Levine described how the HDH overlay is just one part of a multi-pronged approach to improving Moab’s housing situation. “We are very committed to presenting packages of proposals… this is one of the tools in the toolbox,” said Levine. He went on to explain how the HDH overlay would work in conjunction with the assured housing policy that is now being considered, which would collect fees from the hospitality industry to offset the employment needs they create. Levine also noted the county has streamlined its development review process. He listed other initiatives under consideration like allowing on-site employee housing and tiny homes, promoting economic diversification and “constantly going after state and federal housing dollars.”

The HDH overlay has been in the works for nearly two years. In response to feedback received at a series of open houses last summer, the plan was altered. According to Bob O’Brien, vice chair of the Grand County Planning Commission, the most noticeable change was lowering unit densities across the board. The planning commission has worked to reach a balance between densities that will be low enough to be palatable for residents while also high enough to be a compelling incentive for developers. Another significant change was switching requirements for affordable housing to a deed restriction for primary residents. “A year ago it actually included specific amounts of affordable housing… I believe it’s because it didn’t seem like it would work. It would be too constraining on developers,” said O’Brien. He pointed out that the county has had a policy of allowing higher density developments of affordable housing in certain areas for about five years, but “no one has done it.” O’Brien also noted how the specifics of unit density and building height have been tweaked in some zones. “We’ll continue to listen to people,” he said.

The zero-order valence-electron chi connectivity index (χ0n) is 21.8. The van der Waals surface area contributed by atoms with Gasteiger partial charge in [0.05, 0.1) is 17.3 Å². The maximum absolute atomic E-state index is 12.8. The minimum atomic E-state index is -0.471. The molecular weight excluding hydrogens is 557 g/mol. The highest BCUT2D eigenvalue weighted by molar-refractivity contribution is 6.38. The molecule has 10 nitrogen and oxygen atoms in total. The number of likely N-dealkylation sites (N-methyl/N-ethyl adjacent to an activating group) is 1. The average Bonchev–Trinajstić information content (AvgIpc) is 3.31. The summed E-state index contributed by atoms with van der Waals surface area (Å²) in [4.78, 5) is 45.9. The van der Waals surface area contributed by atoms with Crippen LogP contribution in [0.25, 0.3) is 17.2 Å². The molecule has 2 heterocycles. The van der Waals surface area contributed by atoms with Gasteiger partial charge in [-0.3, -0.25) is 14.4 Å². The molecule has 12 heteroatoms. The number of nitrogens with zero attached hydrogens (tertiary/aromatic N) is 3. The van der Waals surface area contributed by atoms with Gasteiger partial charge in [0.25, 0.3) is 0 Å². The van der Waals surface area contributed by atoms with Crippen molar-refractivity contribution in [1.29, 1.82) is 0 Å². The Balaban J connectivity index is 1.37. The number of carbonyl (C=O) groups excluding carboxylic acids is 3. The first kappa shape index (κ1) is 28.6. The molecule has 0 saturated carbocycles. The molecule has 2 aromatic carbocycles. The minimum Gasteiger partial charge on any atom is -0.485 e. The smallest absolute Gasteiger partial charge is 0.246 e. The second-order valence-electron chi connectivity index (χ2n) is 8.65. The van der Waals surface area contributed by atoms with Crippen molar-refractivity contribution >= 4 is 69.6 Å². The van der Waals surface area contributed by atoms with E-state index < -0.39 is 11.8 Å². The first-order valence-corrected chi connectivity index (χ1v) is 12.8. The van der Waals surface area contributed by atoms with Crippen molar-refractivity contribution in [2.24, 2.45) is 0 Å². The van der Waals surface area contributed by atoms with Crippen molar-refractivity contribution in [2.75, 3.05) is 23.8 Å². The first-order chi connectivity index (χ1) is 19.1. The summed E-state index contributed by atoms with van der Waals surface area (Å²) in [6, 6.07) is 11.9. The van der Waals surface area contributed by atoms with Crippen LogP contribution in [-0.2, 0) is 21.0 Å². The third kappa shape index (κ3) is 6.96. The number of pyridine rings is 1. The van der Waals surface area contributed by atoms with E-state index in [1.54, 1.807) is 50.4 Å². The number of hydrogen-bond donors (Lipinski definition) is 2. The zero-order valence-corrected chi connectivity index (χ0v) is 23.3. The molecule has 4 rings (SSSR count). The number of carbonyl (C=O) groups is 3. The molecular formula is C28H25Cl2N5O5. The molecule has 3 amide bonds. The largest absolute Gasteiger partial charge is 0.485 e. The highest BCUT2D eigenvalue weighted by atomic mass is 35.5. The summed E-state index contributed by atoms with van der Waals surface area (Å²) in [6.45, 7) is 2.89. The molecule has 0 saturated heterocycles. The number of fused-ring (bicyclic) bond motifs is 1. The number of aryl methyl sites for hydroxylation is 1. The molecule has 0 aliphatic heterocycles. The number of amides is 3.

Planning Commission Member Emily Campbell described the need for action on housing: “We’ve seen the cost of housing increase by about $100,000 over the last three years and over that same period we’ve seen basically no real growth in wages.” Campbell said they’ve received a wide range of feedback so far. “At the high level there is a universal understanding that something needs to happen… Some specific neighborhoods have seen a lot of community participation and people have felt concerned legitimately about what this might mean for their neighborhood and their quality of life. We’ve been hearing that and listening to that,” Campbell said. She explained how feedback has mostly focused on a few concerns, particularly, “there is a general concern about the disappearing rural nature of our community and how we address that.”

The planning commission will continue to compile feedback on the draft proposal. More information can be found at such as a map of the HDH overlay and feedback forms. Comments can also be sent to [email protected] A second open house will be held on July 31 at 5 p.m. in the Grand County Council Chambers.

ByBy Nathaniel Smith

The Times-Independent